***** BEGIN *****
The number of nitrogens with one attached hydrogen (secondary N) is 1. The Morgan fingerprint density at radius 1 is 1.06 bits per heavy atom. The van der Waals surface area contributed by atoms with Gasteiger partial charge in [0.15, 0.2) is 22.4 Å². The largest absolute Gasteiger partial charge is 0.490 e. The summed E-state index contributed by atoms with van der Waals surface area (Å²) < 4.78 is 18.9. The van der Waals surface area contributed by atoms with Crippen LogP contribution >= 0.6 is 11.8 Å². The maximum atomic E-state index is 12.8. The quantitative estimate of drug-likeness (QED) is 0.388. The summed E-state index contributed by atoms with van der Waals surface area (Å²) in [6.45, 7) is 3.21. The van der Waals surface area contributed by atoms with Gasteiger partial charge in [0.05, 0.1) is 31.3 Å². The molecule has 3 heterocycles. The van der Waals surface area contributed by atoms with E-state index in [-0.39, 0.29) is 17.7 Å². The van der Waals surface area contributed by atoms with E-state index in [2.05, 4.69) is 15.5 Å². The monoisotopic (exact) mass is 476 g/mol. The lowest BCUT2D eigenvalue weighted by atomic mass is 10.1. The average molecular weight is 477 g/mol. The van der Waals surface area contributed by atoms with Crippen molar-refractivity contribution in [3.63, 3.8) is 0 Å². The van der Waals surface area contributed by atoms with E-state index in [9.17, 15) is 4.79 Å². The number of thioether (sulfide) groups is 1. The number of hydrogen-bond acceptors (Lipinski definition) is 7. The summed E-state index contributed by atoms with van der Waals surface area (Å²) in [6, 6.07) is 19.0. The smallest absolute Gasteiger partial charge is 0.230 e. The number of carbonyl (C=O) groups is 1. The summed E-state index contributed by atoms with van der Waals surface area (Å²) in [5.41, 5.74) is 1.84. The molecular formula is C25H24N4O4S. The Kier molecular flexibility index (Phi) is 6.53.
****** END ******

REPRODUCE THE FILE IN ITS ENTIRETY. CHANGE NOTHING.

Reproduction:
The number of nitrogens with one attached hydrogen (secondary N) is 1. The Morgan fingerprint density at radius 1 is 1.06 bits per heavy atom. The van der Waals surface area contributed by atoms with Gasteiger partial charge in [0.15, 0.2) is 22.4 Å². The largest absolute Gasteiger partial charge is 0.490 e. The summed E-state index contributed by atoms with van der Waals surface area (Å²) < 4.78 is 18.9. The van der Waals surface area contributed by atoms with Crippen LogP contribution >= 0.6 is 11.8 Å². The maximum atomic E-state index is 12.8. The quantitative estimate of drug-likeness (QED) is 0.388. The summed E-state index contributed by atoms with van der Waals surface area (Å²) in [6.45, 7) is 3.21. The van der Waals surface area contributed by atoms with Gasteiger partial charge in [0.05, 0.1) is 31.3 Å². The molecule has 3 heterocycles. The van der Waals surface area contributed by atoms with E-state index in [-0.39, 0.29) is 17.7 Å². The van der Waals surface area contributed by atoms with E-state index in [2.05, 4.69) is 15.5 Å². The monoisotopic (exact) mass is 476 g/mol. The lowest BCUT2D eigenvalue weighted by atomic mass is 10.1. The average molecular weight is 477 g/mol. The van der Waals surface area contributed by atoms with Crippen molar-refractivity contribution in [3.63, 3.8) is 0 Å². The van der Waals surface area contributed by atoms with E-state index in [9.17, 15) is 4.79 Å². The number of thioether (sulfide) groups is 1. The number of hydrogen-bond acceptors (Lipinski definition) is 7. The summed E-state index contributed by atoms with van der Waals surface area (Å²) in [6, 6.07) is 19.0. The smallest absolute Gasteiger partial charge is 0.230 e. The number of carbonyl (C=O) groups is 1. The summed E-state index contributed by atoms with van der Waals surface area (Å²) in [5.41, 5.74) is 1.84. The molecular formula is C25H24N4O4S. The Kier molecular flexibility index (Phi) is 6.53.